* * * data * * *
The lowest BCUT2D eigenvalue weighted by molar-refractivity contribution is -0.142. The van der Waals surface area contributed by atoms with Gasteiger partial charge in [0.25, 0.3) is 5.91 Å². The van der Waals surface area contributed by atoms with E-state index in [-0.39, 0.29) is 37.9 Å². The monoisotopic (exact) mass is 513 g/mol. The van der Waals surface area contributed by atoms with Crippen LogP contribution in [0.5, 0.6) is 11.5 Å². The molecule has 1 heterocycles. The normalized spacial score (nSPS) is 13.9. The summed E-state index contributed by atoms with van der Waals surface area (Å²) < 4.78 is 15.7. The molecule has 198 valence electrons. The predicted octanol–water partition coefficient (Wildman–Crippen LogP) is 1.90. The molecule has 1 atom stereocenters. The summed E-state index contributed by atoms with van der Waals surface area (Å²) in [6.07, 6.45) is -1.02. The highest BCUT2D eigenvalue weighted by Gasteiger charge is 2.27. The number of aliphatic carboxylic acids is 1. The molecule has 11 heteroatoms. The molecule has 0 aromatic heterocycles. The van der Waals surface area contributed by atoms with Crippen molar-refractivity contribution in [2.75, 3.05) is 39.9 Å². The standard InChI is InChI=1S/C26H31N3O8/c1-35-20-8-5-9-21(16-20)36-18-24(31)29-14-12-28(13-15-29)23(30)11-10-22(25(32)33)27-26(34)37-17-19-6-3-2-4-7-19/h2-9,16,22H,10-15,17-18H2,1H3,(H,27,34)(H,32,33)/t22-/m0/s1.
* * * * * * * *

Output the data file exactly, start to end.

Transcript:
The lowest BCUT2D eigenvalue weighted by molar-refractivity contribution is -0.142. The van der Waals surface area contributed by atoms with Gasteiger partial charge in [0.25, 0.3) is 5.91 Å². The van der Waals surface area contributed by atoms with E-state index in [-0.39, 0.29) is 37.9 Å². The monoisotopic (exact) mass is 513 g/mol. The van der Waals surface area contributed by atoms with Crippen LogP contribution in [0.5, 0.6) is 11.5 Å². The molecule has 1 heterocycles. The normalized spacial score (nSPS) is 13.9. The summed E-state index contributed by atoms with van der Waals surface area (Å²) < 4.78 is 15.7. The molecule has 198 valence electrons. The predicted octanol–water partition coefficient (Wildman–Crippen LogP) is 1.90. The molecule has 1 atom stereocenters. The summed E-state index contributed by atoms with van der Waals surface area (Å²) in [6.07, 6.45) is -1.02. The highest BCUT2D eigenvalue weighted by Gasteiger charge is 2.27. The number of aliphatic carboxylic acids is 1. The molecule has 11 heteroatoms. The molecule has 0 aromatic heterocycles. The van der Waals surface area contributed by atoms with Crippen molar-refractivity contribution in [2.75, 3.05) is 39.9 Å². The standard InChI is InChI=1S/C26H31N3O8/c1-35-20-8-5-9-21(16-20)36-18-24(31)29-14-12-28(13-15-29)23(30)11-10-22(25(32)33)27-26(34)37-17-19-6-3-2-4-7-19/h2-9,16,22H,10-15,17-18H2,1H3,(H,27,34)(H,32,33)/t22-/m0/s1.